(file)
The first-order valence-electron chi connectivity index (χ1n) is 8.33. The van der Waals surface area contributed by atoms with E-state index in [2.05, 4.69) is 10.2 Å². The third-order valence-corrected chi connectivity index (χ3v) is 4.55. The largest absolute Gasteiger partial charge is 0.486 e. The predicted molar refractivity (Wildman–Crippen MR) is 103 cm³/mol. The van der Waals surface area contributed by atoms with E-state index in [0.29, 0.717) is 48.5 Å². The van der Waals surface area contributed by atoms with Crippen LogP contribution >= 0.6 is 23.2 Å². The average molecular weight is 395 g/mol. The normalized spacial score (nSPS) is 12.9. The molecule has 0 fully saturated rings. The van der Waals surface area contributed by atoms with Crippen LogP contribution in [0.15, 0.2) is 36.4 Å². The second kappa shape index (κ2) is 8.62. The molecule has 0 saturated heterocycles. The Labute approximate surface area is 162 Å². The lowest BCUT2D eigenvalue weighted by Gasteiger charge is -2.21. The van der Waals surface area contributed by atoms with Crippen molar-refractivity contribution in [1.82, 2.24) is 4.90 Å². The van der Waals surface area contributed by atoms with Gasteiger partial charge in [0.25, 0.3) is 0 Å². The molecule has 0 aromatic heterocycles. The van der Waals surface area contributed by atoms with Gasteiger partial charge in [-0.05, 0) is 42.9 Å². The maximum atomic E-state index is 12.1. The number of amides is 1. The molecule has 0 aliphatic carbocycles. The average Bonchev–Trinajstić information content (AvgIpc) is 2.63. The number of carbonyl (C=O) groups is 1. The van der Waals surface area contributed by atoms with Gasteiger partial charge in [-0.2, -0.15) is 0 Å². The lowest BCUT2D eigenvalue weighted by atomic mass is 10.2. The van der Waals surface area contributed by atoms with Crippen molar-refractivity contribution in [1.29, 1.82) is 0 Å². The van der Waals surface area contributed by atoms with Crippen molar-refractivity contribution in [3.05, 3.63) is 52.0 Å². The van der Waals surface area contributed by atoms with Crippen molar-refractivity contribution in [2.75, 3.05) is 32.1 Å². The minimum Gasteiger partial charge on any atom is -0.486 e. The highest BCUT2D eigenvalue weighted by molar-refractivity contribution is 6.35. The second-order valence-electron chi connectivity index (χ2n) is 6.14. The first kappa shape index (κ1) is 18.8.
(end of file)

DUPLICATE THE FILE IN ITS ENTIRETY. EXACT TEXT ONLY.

The first-order valence-electron chi connectivity index (χ1n) is 8.33. The van der Waals surface area contributed by atoms with E-state index in [2.05, 4.69) is 10.2 Å². The third-order valence-corrected chi connectivity index (χ3v) is 4.55. The largest absolute Gasteiger partial charge is 0.486 e. The predicted molar refractivity (Wildman–Crippen MR) is 103 cm³/mol. The van der Waals surface area contributed by atoms with E-state index in [0.29, 0.717) is 48.5 Å². The van der Waals surface area contributed by atoms with Crippen LogP contribution >= 0.6 is 23.2 Å². The average molecular weight is 395 g/mol. The normalized spacial score (nSPS) is 12.9. The molecule has 0 fully saturated rings. The van der Waals surface area contributed by atoms with Crippen LogP contribution in [0.15, 0.2) is 36.4 Å². The second kappa shape index (κ2) is 8.62. The molecule has 0 saturated heterocycles. The Labute approximate surface area is 162 Å². The lowest BCUT2D eigenvalue weighted by Gasteiger charge is -2.21. The van der Waals surface area contributed by atoms with Crippen molar-refractivity contribution in [1.82, 2.24) is 4.90 Å². The van der Waals surface area contributed by atoms with Gasteiger partial charge in [0.25, 0.3) is 0 Å². The molecule has 0 aromatic heterocycles. The van der Waals surface area contributed by atoms with Gasteiger partial charge in [-0.05, 0) is 42.9 Å². The maximum atomic E-state index is 12.1. The number of amides is 1. The molecule has 0 aliphatic carbocycles. The average Bonchev–Trinajstić information content (AvgIpc) is 2.63. The number of carbonyl (C=O) groups is 1. The van der Waals surface area contributed by atoms with Gasteiger partial charge in [-0.2, -0.15) is 0 Å². The lowest BCUT2D eigenvalue weighted by atomic mass is 10.2. The van der Waals surface area contributed by atoms with Crippen molar-refractivity contribution in [1.29, 1.82) is 0 Å². The van der Waals surface area contributed by atoms with Crippen molar-refractivity contribution in [3.05, 3.63) is 52.0 Å². The van der Waals surface area contributed by atoms with Crippen molar-refractivity contribution in [2.75, 3.05) is 32.1 Å². The minimum Gasteiger partial charge on any atom is -0.486 e. The highest BCUT2D eigenvalue weighted by molar-refractivity contribution is 6.35. The second-order valence-electron chi connectivity index (χ2n) is 6.14. The first kappa shape index (κ1) is 18.8.